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This item was last sold on : 03/21/23
Cassabananas are large fruits, averaging 30 to 60 centimeters in length and 7 to 12 centimeters in diameter, and have a straight, uniform, and cylindrical shape with curved, blunt edges. The fruits resemble an oversized cucumber or gourd and have hard, smooth, and glossy rinds with a tough, waxy nature. The rind may exhibit light ridging and ripens from green to shades of dark red, maroon, burgundy, dark purple, or black. Underneath the shell-like exterior, the flesh ranges in color from orange to yellow-orange and encases a central seed cavity. The flesh is dense, firm, lightly aqueous, crisp, and chewy when raw. Once cooked, the flesh typically softens and can sometimes become mealy if overcooked. The seed cavity extends the length of the fruit and is filled with juicy, stringy pulp and many large, black-brown, ovate seeds 13 to 15 millimeters in length. Ripe Cassabananas release an aromatic, sweet scent with notes reminiscent of melon and pumpkin. The flesh can be consumed unripe or ripe, depending on the preparation, but the seeds are not edible and should be discarded. Cassabananas are mild, sweet, and musky and are said to have a flavor similar to a blend of cantaloupe, cucumber, banana, and pumpkin.
Cassabananas are traditionally available in the late summer through fall. In some tropical regions, the fruits can be harvested multiple times throughout the year.
Cassabananas, botanically classified as Sicana odorifera, are unusual South American fruits belonging to the Cucurbitaceae family. Despite their name, Cassabananas are not a banana and are a type of gourd native to Brazil that thrives in tropical to subtropical climates. The fruits develop on fast-growing herbaceous vines extending over 15 meters in length, and the vines often climb over trees and other plants using adhesive tendrils. Cassabananas have naturalized across Central America, South America, and the Caribbean and are planted as an ornamental vine and food source. Growers favor the plants for their productivity, producing many fruits per vine, and the fruits can be stored for extended periods. Cassabananas are known as Sikana, Musk cucumber, Fragrant melon, Casbanan, and Puttigel. They are also known by regional names, including Cura, Melão Caboclo, and Coróa in Brazil, Olerero and Padea in Peru, Calabaza de Chila in Costa Rica, Melocotón and Melón de Olor in Guatemala and El Salvador, Cojombro in Nicaragua, Pavi in Bolivia, Curuba or Pepino Melocotón in Colombia, and Calabaza de Guinea in Venezuela. Cassabananas are traditionally eaten fresh or cooked and are utilized in a wide array of culinary preparations. The fruits are also valued for their aromatic, sweet, and melon-like scent, acting as a natural household air freshener. It is common to see Cassabananas in closets and linen cupboards, as the fruits release a pleasant, lingering aroma into the air, which also deters moths and insects.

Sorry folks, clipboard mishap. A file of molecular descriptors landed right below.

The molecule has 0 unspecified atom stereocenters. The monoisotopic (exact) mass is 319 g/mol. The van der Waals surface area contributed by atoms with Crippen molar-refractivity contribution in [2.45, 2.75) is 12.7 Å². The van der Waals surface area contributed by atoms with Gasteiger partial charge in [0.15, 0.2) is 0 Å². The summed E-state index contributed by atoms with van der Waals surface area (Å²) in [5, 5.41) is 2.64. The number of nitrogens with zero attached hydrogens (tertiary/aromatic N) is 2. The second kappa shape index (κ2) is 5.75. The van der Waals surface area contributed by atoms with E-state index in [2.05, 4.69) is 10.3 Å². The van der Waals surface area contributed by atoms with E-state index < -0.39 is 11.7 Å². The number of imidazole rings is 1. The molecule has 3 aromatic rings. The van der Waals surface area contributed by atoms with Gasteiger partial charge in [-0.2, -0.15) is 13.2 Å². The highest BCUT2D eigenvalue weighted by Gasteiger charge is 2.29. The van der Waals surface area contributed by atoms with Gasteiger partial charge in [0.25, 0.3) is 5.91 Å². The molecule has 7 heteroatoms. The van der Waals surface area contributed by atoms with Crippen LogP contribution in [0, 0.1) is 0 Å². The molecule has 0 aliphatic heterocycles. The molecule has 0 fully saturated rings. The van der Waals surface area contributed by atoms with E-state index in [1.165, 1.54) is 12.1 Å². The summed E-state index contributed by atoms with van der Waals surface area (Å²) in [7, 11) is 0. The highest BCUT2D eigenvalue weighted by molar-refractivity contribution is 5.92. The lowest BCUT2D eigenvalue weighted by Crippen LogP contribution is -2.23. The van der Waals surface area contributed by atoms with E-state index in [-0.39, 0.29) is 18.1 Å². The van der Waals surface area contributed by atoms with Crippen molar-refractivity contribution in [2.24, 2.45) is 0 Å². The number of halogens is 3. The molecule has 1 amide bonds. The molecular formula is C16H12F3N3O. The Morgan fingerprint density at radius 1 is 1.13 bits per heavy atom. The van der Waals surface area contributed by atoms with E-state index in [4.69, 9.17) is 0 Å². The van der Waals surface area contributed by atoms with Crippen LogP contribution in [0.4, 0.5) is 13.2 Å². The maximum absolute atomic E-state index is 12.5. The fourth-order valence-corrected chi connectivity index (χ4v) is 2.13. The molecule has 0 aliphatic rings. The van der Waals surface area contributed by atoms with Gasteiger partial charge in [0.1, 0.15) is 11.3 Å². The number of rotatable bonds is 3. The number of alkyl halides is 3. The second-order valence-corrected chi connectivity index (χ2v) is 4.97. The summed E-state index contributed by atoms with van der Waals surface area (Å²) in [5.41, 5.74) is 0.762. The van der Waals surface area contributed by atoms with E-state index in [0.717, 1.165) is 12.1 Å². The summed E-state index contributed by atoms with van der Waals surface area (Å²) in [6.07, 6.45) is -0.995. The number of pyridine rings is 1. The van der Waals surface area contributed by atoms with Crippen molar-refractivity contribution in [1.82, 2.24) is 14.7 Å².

Cassabananas are a source of vitamin C to strengthen the immune system while reducing inflammation, fiber to regulate the digestive tract, and potassium to balance fluid levels within the body. The fruits also provide calcium to build strong bones and teeth, iron to develop the protein hemoglobin for oxygen transport through the bloodstream, and other nutrients, including B-complex vitamins and phosphorus. The yellow-orange hues in the flesh and skin indicate the presence of beta-carotene, a pigment converted into vitamin A in the body. Beta-carotene also has antioxidant properties to protect the cells against the damage caused by free radicals. In Brazil, pieces of Cassabanana flesh are steeped in sugared water overnight as a natural remedy. Once the flesh has slightly fermented, it is drunk to relieve sore throats and fevers.